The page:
But no more. A downturn in international journalism, reflected in a 25 percent decline in the number of American newspaper reporters based in foreign countries since the turn of the millennium, led the IRP to shift gears. Merely educating journalists about international reporting is no longer enough. “If our mission in the past was to train the next generation of foreign correspondents, well, maybe there won’t be a next generation of them, at least in the traditional sense,” says John Schidlovsky, the Project’s founder and director, and a former Asia correspondent for The Baltimore Sun. “So, we’ve changed. We increasingly see ourselves as content originators in this new style of nonprofit journalism.”

The article on the IRP provides an in-depth look at the issues facing today’s foreign correspondents. Reporters like Ruxandra Guidi — a veteran who’s reported for the BBC and NPR — who feel the need and responsibility to cover the world yet have no expense account to support them, are cobbling together a living with freelance fees and foundation support.

The $4,500 travel stipend that each Project fellow receives pays for five weeks on the ground, including food and lodging, as well as language interpreters and “fixers” — natives who help reporters navigate their way through cultural and geographical thickets. “The Project is one of very few fellowships to give money to freelancers,” Guidi says. “Even though there are a number of talented freelancers out there generating their own stories, it’s an expensive thing to do. So a lot of people end up teaching English or taking on side stories to make ends meet. It’s rare to get the chance to concentrate on just one story for any length of time.”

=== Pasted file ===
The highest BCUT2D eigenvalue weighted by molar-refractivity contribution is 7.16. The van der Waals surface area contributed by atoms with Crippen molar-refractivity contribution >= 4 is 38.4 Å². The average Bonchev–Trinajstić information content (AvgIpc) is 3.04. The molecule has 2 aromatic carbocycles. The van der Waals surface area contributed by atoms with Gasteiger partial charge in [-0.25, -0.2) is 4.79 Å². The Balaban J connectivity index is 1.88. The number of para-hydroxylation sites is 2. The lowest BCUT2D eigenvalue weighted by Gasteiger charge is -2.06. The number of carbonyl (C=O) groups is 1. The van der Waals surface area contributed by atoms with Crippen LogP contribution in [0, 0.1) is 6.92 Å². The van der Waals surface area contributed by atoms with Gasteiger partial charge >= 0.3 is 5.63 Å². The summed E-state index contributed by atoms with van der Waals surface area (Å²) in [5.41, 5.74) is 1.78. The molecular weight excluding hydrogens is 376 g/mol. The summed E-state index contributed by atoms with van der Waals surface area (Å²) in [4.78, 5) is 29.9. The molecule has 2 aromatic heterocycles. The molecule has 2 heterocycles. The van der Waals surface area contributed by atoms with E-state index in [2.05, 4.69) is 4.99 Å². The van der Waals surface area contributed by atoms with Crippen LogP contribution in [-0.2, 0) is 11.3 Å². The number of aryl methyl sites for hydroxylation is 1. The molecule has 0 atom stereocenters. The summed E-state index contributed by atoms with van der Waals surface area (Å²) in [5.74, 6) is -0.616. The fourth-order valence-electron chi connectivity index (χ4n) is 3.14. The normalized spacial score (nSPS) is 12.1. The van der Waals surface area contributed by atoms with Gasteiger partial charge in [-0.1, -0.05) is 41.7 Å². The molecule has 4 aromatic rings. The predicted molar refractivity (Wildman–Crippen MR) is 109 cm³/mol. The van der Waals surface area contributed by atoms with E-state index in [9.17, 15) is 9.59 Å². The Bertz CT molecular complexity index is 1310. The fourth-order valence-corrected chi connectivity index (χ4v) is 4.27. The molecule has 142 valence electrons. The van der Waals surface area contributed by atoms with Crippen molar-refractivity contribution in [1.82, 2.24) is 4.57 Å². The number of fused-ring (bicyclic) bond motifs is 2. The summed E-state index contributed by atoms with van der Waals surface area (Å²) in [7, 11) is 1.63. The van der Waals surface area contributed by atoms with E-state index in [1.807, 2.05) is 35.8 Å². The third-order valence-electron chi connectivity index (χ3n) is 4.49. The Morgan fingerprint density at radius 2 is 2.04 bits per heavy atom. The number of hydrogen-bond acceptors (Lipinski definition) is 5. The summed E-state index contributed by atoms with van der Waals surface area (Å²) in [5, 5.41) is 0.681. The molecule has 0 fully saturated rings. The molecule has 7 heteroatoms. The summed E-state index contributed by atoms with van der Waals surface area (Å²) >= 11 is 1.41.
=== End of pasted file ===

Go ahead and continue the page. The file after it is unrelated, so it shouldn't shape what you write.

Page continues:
What do you think — are there enough resources focused on international reporting? If you had ten open reporting positions, would you assign any of them to foreign, or would you leave overseas reporting to the wires, freelancers and strategic partnerships?

(A number of disclosures for this post: I work for Johns Hopkins University, which funds the IRP, and the author of the article cited above is a colleague. I did not participate in the reporting of the article and, in fact, was not aware of it until someone pointed it out, post-publication. Also the Nieman Foundation has a few associations with Global Post. Charlie Sennott, the top editor, is an ex-Nieman Fellow and a friend of the foundation’s and our curator, Bob Giles, is on Global’s advisory board.)

POSTED     Jan. 29, 2009, 7:52 a.m.
Show tags
Join the 60,000 who get the freshest future-of-journalism news in our daily email.
What journalists and independent creators can learn from each other
“The question is not about the topics but how you approach the topics.”
Deepfake detection improves when using algorithms that are more aware of demographic diversity
“Our research addresses deepfake detection algorithms’ fairness, rather than just attempting to balance the data. It offers a new approach to algorithm design that considers demographic fairness as a core aspect.”
What it takes to run a metro newspaper in the digital era, according to four top editors
“People will pay you to make their lives easier, even when it comes to telling them which burrito to eat.”